The question is, how do we avoid what, in many cases, amounts to junk food gluten-free products? Once again, we must become avid ingredient readers. If the first ingredients listed are processed, refined carbs like cornstarch, white rice, or potato starch, the next place to look is on the Nutrition panel. Check the ‘sugars’ and ‘carbohydrates’ numbers to get a sense of how much glucose these refined carbs will convert to, once they enter your body.
Remember, just like simple sugars, all forms of refined carbohydrates have a negative effect on blood sugar levels. So, for example, if you see that your gluten-free pizza contains 62 grams of carbohydrates, yet very little fiber per serving, I suggest you leave it on the shelf. It will not be a healthy choice. Remember, fiber that occurs naturally in complex carbohydrates is crucial because it behaves a bit like a speed bump, slowing down the carbohydrates’ conversion into blood glucose. So, little to no fiber equals no speed bump. The simplest way to figure out whether there are too many carbohydrates per serving is to use the approximate equation of five grams of carbohydrates = 1 teaspoon of sugar. Using this measure, you can easily see that your slice of pizza with 62 grams of refined carbohydrates contains the equivalent to approximately a whopping 12 teaspoons of sugar. You don’t have to be an expert to know that this is too much in one sitting. We know beyond a shadow of a doubt that refined carbohydrates are contributing to many chronic, degenerative health problems. In addition to the obvious one - type 2 diabetes - evidence is surfacing to suggest that they can also play havoc with our brain health, amongst other things.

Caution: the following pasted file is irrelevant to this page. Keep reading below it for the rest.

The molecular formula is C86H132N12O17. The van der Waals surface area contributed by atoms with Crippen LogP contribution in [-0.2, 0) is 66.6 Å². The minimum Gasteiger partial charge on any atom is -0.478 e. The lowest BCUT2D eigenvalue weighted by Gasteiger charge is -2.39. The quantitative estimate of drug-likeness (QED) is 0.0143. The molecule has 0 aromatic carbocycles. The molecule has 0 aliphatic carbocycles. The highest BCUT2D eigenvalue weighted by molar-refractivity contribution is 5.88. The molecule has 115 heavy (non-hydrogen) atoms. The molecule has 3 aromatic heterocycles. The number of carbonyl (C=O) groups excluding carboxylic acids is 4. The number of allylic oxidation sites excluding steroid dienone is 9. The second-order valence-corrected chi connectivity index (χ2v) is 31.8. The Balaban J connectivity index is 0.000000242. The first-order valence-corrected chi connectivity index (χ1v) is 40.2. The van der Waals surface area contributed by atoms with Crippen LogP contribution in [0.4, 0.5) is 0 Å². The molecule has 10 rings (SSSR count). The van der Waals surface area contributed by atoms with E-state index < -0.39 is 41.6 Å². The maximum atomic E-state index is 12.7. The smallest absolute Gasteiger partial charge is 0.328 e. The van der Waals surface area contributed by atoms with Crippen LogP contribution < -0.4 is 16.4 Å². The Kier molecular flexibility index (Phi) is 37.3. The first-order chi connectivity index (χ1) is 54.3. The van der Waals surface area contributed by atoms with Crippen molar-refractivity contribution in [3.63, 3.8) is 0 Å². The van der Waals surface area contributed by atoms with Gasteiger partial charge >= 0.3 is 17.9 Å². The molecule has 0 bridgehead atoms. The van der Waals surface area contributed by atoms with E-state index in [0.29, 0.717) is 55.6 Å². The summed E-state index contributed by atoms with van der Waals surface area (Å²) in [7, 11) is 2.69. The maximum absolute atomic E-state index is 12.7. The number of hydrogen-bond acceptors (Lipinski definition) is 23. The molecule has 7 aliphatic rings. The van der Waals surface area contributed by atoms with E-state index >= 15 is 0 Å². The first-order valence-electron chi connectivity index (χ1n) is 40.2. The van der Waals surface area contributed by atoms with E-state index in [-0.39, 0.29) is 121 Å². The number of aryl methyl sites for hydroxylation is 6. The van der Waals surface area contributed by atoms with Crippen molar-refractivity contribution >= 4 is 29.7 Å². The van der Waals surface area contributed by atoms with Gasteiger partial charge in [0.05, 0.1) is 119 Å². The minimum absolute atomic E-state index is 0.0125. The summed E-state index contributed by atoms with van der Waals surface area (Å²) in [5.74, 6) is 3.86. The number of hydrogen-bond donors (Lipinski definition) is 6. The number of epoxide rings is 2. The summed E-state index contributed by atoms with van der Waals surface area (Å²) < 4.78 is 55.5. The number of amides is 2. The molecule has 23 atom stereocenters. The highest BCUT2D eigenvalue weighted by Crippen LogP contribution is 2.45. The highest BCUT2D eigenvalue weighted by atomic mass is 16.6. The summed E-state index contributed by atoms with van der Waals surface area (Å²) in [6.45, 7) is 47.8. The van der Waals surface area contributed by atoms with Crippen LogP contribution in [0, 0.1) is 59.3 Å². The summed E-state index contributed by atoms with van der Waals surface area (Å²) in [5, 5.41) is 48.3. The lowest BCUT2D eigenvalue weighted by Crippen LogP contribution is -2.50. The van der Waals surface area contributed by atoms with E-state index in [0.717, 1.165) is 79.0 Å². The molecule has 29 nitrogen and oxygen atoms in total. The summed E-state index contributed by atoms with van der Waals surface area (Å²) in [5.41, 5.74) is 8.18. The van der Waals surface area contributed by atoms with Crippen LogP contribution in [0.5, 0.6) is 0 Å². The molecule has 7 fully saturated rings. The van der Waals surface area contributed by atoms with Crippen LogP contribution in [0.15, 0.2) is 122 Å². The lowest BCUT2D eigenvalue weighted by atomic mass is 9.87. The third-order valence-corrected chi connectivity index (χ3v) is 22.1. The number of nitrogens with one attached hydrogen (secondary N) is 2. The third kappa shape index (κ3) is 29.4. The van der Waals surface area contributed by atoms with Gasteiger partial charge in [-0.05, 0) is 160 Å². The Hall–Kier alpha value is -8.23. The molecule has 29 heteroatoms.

Gluten-free does not automatically mean it’s a healthy option. On the contrary, some products boasting to be gluten-free can clearly be unhealthy.
What grains are naturally gluten-free? Well, there are a few and when treated correctly – soaked, fermented or sprouted - they are extremely nutritious. Some examples include quinoa, buckwheat, millet, brown rice, wild rice, teff and oats (uncontaminated with wheat via processing in the same mill).
If you get into the habit of buying and preparing the whole grains yourself, you will save a lot of money!
These grains can be so delicious in many recipes. My favourite breakfast at the moment is a porridge blend of whole oats (groats) and buckwheat. The night before, roughly chop two tablespoons of groats along with two tablespoons of ground buckwheat (I use a coffee grinder to grind the groats). Next, place them in a small saucepan, cover with water (plus about an inch) and add a teaspoon of apple cider vinegar. In the morning, drain the porridge then add back the same amount of water and bring to a soft simmer on a very low heat. When it’s ready to eat, in about 10-15 minutes, add 2 tablespoons of ground flaxseed. This absorbs the surplus water. Next, pour the porridge over some berries and half a banana or some dried fruit or half a chopped apple. Finally, add a spoonful of unrefined coconut butter or butter from grass-fed cows, a sprinkle of cinnamon and you have a nutritious, delicious breakfast that will tide you over until lunchtime – enjoy!
In good health – until next time.
Healthy habits is written by Jane Claxton-Oldfield MDN firstname.lastname@example.org